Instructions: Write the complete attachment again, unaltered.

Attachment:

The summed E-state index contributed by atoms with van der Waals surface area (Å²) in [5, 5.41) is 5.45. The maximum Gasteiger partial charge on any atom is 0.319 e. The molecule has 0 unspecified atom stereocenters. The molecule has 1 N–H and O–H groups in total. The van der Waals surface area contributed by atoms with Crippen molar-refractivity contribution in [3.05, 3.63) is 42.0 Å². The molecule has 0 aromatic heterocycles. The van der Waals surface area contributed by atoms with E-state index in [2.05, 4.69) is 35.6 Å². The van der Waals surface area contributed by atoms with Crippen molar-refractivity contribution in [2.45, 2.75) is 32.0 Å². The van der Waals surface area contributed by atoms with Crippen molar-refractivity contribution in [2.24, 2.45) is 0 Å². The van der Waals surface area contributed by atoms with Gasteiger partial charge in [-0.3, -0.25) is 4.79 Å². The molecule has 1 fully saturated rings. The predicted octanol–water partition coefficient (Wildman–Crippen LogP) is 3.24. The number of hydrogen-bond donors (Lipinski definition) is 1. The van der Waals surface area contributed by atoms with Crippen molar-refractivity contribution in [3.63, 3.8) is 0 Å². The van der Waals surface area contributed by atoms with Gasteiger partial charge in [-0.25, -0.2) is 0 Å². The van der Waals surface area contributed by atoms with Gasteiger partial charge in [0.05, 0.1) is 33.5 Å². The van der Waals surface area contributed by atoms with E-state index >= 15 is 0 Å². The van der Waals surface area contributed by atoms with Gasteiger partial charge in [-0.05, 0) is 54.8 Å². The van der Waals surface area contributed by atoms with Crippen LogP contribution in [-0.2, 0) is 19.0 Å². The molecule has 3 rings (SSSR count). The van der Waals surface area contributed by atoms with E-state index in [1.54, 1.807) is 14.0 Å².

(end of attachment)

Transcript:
The summed E-state index contributed by atoms with van der Waals surface area (Å²) in [5, 5.41) is 5.45. The maximum Gasteiger partial charge on any atom is 0.319 e. The molecule has 0 unspecified atom stereocenters. The molecule has 1 N–H and O–H groups in total. The van der Waals surface area contributed by atoms with Crippen molar-refractivity contribution in [3.05, 3.63) is 42.0 Å². The molecule has 0 aromatic heterocycles. The van der Waals surface area contributed by atoms with E-state index in [2.05, 4.69) is 35.6 Å². The van der Waals surface area contributed by atoms with Crippen molar-refractivity contribution in [2.45, 2.75) is 32.0 Å². The van der Waals surface area contributed by atoms with Crippen molar-refractivity contribution in [2.24, 2.45) is 0 Å². The van der Waals surface area contributed by atoms with Gasteiger partial charge in [-0.3, -0.25) is 4.79 Å². The molecule has 1 fully saturated rings. The predicted octanol–water partition coefficient (Wildman–Crippen LogP) is 3.24. The number of hydrogen-bond donors (Lipinski definition) is 1. The van der Waals surface area contributed by atoms with Crippen molar-refractivity contribution in [3.63, 3.8) is 0 Å². The van der Waals surface area contributed by atoms with Gasteiger partial charge in [-0.25, -0.2) is 0 Å². The van der Waals surface area contributed by atoms with Gasteiger partial charge in [0.05, 0.1) is 33.5 Å². The van der Waals surface area contributed by atoms with E-state index >= 15 is 0 Å². The van der Waals surface area contributed by atoms with Gasteiger partial charge in [-0.05, 0) is 54.8 Å². The van der Waals surface area contributed by atoms with Crippen LogP contribution in [-0.2, 0) is 19.0 Å². The molecule has 3 rings (SSSR count). The van der Waals surface area contributed by atoms with E-state index in [1.54, 1.807) is 14.0 Å².